I'm working on a few trades but we have a big shift in what is working and that is making it more challenging. Second Sight Medical Products (EYES) is one stock that I'm looking to rebuild on weakness. I also like MEI Pharma (MEIP) in the biotechnology group, which is developing.
There is some sloppy trading and it is easy to be jerked around if you are overly aggressive.
March 12, 2015 | 7:32 AM EDT
Handle Trades Tightly
- Be selective and move quickly.
"Errors like straws upon the surface flow: Who would search for pearls must dive below."
-- John Dryden
On Wednesday, the market suffered its third weak day out of the last four, but there was some mixed aAction under the surface that helped to provide some optimism.
Despite the corrective action in the major indices, breadth was quite good and small-cap stocks showed some exceptional strength.
In addition to the strength under the surface, we also have fairly strong action overseas. Europe is hitting new highs as it rides the ECB's QE program and China is finding some support despite its sputtering economy.
Bank stress tests are giving the financial sector a boost and market players that are used to quickly rebounding markets are looking to try a bounce once again. While the indices did open higher yesterday, the S&P 500 and DJIA faded as they day progressed, but the IWM closed at its highs. It was a very strange mix of action that reflects a continued appetite for speculation.
The phrase "stock-picker's market" is overused, but action like yesterday does merit the label. It has been said that about 80% of stocks are correlated with the direction of the indices, so it's typically a good idea to trade with the trend. While there were shorts that worked, you could have done exceptionally well just picking at some of the small-caps, particularly biotechnology names that were moving against the overall market trend.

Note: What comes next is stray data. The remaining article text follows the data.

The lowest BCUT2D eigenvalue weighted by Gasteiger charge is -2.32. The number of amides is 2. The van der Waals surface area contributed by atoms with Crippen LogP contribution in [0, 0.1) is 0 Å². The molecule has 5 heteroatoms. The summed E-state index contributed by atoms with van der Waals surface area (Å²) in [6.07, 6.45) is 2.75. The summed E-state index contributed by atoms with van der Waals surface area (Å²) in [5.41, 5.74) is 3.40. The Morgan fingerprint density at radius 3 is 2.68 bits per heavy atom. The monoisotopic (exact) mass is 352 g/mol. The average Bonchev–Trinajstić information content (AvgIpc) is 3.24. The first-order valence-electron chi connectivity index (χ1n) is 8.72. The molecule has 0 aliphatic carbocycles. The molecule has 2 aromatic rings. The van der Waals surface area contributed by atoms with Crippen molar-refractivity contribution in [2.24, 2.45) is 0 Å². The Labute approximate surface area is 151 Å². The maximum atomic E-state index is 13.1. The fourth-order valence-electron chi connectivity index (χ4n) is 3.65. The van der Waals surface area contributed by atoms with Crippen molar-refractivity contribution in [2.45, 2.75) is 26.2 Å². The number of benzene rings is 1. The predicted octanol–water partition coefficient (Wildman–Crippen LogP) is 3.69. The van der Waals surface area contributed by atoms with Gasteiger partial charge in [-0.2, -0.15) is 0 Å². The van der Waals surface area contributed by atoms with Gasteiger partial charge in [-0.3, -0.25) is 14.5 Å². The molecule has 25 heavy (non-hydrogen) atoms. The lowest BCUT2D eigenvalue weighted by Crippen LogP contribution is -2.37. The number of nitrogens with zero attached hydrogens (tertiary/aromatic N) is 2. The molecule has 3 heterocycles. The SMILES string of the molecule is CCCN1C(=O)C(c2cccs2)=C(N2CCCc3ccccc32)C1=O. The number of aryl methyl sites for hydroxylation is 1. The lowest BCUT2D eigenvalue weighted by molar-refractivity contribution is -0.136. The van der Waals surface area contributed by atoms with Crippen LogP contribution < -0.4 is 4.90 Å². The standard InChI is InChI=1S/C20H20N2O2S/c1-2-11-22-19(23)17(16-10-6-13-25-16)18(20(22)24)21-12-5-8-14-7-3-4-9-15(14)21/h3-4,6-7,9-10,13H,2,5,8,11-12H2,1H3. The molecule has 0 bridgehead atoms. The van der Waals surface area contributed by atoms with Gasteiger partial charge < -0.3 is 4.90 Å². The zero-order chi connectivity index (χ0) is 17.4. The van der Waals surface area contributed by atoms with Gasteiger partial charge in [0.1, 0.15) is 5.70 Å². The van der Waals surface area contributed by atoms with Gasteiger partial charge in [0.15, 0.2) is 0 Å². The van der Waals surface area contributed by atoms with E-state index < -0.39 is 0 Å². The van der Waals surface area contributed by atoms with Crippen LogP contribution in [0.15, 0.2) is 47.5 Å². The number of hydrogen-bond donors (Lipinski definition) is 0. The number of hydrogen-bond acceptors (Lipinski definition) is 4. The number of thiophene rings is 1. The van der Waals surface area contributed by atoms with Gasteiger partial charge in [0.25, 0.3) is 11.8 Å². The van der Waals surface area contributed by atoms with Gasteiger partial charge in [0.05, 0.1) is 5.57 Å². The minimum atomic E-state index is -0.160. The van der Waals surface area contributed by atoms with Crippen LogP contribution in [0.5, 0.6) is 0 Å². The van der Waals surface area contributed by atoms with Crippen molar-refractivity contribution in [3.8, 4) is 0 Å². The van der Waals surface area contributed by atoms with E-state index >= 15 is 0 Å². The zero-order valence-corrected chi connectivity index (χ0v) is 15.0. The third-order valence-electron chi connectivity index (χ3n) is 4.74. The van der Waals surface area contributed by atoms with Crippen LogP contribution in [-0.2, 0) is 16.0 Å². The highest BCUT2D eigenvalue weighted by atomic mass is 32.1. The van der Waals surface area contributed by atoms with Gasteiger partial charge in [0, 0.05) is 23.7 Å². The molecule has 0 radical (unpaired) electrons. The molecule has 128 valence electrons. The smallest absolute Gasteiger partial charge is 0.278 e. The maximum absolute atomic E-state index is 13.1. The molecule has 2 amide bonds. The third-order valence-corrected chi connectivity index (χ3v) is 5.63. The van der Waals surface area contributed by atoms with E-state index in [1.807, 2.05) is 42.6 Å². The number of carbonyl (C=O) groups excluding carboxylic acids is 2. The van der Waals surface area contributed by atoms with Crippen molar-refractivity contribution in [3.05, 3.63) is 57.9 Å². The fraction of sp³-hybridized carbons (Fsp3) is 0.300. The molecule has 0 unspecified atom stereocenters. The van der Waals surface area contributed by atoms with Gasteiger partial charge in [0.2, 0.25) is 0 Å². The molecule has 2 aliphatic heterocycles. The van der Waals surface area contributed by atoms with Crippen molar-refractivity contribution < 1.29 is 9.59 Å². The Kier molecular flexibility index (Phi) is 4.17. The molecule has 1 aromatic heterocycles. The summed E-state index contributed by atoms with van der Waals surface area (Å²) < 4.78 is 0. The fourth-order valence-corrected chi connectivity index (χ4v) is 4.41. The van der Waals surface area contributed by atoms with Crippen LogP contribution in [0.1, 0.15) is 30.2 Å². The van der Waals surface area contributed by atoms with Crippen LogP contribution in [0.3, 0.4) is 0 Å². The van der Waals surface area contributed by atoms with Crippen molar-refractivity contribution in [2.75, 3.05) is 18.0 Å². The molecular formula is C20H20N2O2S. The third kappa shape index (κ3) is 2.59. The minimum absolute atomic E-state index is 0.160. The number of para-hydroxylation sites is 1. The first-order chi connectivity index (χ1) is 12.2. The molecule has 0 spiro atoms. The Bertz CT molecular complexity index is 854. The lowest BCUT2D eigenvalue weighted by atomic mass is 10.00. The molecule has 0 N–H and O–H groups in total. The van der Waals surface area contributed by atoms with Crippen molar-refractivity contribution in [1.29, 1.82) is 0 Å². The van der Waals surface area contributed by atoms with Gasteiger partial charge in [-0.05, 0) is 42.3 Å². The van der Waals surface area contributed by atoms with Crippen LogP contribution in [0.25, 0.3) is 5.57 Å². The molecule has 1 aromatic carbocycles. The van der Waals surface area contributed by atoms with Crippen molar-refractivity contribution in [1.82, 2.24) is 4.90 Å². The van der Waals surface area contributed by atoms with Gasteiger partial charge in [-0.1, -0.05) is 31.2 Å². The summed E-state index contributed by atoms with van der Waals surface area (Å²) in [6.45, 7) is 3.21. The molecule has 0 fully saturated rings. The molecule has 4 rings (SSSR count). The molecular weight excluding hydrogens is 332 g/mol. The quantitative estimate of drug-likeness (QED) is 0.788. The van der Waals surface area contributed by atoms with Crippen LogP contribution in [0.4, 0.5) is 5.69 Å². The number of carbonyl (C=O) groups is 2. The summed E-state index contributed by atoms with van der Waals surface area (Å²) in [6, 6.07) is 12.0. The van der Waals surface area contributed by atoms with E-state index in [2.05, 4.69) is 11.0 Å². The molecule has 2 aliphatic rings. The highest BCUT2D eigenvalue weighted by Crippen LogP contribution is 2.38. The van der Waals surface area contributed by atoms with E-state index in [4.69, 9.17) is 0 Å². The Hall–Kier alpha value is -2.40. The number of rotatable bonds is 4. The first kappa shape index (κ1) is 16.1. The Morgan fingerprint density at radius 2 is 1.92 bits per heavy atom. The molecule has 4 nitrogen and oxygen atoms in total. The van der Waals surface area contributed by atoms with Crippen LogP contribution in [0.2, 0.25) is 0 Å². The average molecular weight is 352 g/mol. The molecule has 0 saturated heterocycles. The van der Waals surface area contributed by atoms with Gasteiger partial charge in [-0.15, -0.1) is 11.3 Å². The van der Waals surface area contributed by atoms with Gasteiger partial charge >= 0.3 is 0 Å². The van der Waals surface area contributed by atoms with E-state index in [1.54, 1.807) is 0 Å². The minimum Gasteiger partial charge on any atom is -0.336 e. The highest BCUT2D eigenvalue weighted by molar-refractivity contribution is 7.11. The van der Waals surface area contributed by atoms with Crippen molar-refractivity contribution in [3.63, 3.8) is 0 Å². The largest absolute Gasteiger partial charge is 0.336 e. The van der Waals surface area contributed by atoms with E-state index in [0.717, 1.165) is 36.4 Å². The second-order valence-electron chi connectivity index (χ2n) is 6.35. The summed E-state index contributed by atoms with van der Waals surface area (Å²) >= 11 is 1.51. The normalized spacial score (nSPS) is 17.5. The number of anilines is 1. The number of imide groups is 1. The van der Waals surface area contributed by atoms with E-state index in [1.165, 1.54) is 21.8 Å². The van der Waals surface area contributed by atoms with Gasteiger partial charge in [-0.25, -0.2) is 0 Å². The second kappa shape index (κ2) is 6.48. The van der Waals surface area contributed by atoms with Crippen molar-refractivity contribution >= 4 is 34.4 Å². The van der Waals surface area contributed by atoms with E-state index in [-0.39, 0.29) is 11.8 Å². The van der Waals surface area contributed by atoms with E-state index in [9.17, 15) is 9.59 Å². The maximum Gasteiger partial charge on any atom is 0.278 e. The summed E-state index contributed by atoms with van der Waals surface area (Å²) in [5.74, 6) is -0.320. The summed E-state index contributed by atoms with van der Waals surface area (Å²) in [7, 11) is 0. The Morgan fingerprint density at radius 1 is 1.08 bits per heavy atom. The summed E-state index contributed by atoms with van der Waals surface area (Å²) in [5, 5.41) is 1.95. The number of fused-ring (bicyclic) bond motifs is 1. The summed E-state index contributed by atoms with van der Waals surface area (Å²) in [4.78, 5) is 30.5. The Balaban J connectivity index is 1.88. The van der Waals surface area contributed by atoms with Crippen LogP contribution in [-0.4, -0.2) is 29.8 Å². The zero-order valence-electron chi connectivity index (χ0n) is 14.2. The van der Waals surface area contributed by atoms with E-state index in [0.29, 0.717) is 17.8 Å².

While it is a good sign to see this small-cap action, we can't totally dismiss the fact that the major indices are under pressure and in danger of falling into a downtrend. The S&P 500 has already breached its 50-day simple moving average and many pundits are predicting that it will hit the 200-day simple moving average around 200.
The bears are intently focused on the strength of the dollar right now, which is moving primarily as a function of anticipation that the Fed will adopt a more hawkish tone next week. We are pricing in the likelihood that they remove the references to being patient about raising rates in its policy statement. That is spooking some market players who have long thought that a hawkish Fed would be the death of the market.
At this point, we still need to respect the fact that the S&P 500 and Nasdaq are undergoing corrective action. We have a bounce kicking in this morning, but we had one yesterday as well and it didn't hold. We may be due for a relief rally at this point, but there is no reason yet to proclaim a market bottom.
On the other hand, there is some good trading, especially in small-caps and biotechnology names. There were a few blowups in biotechnology last night, namely ACADIA Pharma (ACAD) and Inogen (INGN), which may cool some speculation. But traders keep coming back to the group.
The game plan is to respect the fact that the senior indices are under pressure, but keep digging into the speculative small-caps that are offering some positive trades. Handle your trades tightly and don't worry about trying to time an overall market bottom. There are quite a few negatives out there, but there are some opportunities if you are selective and move quickly.
Early indications have cooled a bit, but are still positive. The dip-buyers are trying, but haven't done that well lately.